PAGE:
Japanese Language Basics: Kanji, the Japanese Writing System

Kanji” is Japanese for the Chinese hanzi characters that Japan has adopted as part of its modern writing system. Over 100,000 of these logograms, or visual word symbols, exist but only about 5,000-10,000 are in common use today. Memorizing the still enormous number of kanji is a big challenge. In 1981, the Japanese government decided to implement the jōyō kanji hyō, or List of Chinese Characters for General Use, in their documents and publications. The list contains 1,945 regular characters and 166 special characters reserved for people’s names.

 

KCP students practicing writing kanji. | KCP Flickr

Before kanji, the Japanese had no written language. Chinese characters were introduced to Japan through imported articles, and it is believed that Chinese immigrants wrote the first Japanese documents. Over time, the Chinese writing system evolved to accommodate the rules of Japanese grammar and linguistics, and became a system known as “kanbun.”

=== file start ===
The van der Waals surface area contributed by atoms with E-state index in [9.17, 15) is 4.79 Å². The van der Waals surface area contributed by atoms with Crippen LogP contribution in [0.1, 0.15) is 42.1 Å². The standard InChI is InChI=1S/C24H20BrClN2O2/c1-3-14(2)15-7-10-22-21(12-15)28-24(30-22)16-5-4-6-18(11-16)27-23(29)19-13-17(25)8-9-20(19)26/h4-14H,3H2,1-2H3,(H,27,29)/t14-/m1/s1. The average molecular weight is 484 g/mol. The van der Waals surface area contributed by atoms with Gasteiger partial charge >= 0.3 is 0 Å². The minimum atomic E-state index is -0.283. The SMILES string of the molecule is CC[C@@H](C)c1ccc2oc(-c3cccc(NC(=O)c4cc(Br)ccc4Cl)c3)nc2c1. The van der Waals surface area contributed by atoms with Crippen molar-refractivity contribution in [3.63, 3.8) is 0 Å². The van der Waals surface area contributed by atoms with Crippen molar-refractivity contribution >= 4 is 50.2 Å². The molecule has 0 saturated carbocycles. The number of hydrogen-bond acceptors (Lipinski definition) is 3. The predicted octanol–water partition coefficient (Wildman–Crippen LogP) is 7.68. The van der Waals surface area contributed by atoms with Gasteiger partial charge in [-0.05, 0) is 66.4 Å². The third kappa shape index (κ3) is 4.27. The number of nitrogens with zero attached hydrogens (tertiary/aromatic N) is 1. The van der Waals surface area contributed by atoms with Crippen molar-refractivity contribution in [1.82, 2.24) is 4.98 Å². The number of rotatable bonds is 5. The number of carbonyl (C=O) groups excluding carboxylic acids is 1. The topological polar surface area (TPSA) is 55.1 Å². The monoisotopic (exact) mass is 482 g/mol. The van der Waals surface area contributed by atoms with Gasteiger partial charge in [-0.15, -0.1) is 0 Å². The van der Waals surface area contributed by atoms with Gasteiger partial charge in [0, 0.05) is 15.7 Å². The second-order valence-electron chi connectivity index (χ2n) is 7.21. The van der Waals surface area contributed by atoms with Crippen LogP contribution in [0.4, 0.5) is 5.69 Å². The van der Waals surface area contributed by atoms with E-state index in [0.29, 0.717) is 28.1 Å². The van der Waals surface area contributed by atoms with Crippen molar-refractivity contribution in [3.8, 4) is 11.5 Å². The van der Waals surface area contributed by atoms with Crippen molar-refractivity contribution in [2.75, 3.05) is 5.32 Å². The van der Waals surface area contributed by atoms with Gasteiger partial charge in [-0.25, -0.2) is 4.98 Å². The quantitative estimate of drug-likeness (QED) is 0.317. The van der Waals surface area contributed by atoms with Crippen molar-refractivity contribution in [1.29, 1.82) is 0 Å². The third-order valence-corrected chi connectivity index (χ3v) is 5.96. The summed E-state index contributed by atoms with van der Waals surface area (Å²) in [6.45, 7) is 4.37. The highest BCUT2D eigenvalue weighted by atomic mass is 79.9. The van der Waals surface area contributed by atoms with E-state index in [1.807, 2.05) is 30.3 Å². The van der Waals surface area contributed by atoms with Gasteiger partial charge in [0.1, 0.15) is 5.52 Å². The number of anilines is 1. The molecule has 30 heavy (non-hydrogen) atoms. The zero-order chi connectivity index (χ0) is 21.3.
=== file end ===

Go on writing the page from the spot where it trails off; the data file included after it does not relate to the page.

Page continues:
Kanji makes up part of the modern Japanese writing system, which also includes the kana syllabaries, hiragana and katakana. Each of these systems have specific purposes, For example, kanji are used when writing nouns, verb stems, and adjective stems; hiragana are used to represent particles, inflected verb and subject endings; and katakana are used for certain plant and animal names and onomatopoeic words.

Chart of common Kanji characters | Beheim

Here are some types of kanji:

Shōkei-moji (象形文字) – pictograms that visually represent the meaning of a word. For example, the kanji character “木” means “tree” and also resembles a tree.

Shiji-moji (指事文字) – simple ideograms that represent abstract concepts. An example is the kanji character “上”, which means “up” or “above”.

 

Kanji for “strong” | Amazing_Japan

Kaii-moji (会意文字) – compound ideograms: a combination of two or more pictograms. An example is the kanji “峠” (kokuji) which means “mountain pass.” It is a combination of  “山” which means “mountain”, “上” which means “up” and “下” which means “down.”

Keisei-moji (形声文字) – the most widely used in modern standard lists of kanji. These are semantic-phonetic characters generally made up of two components: meaning and pronunciation or sound. An example is “茎” which means “stem” or “stalk.” It is composed of “艹” which means “plant” and “圣” or “straight.”

Kanji on Japanese lanterns. | credit_00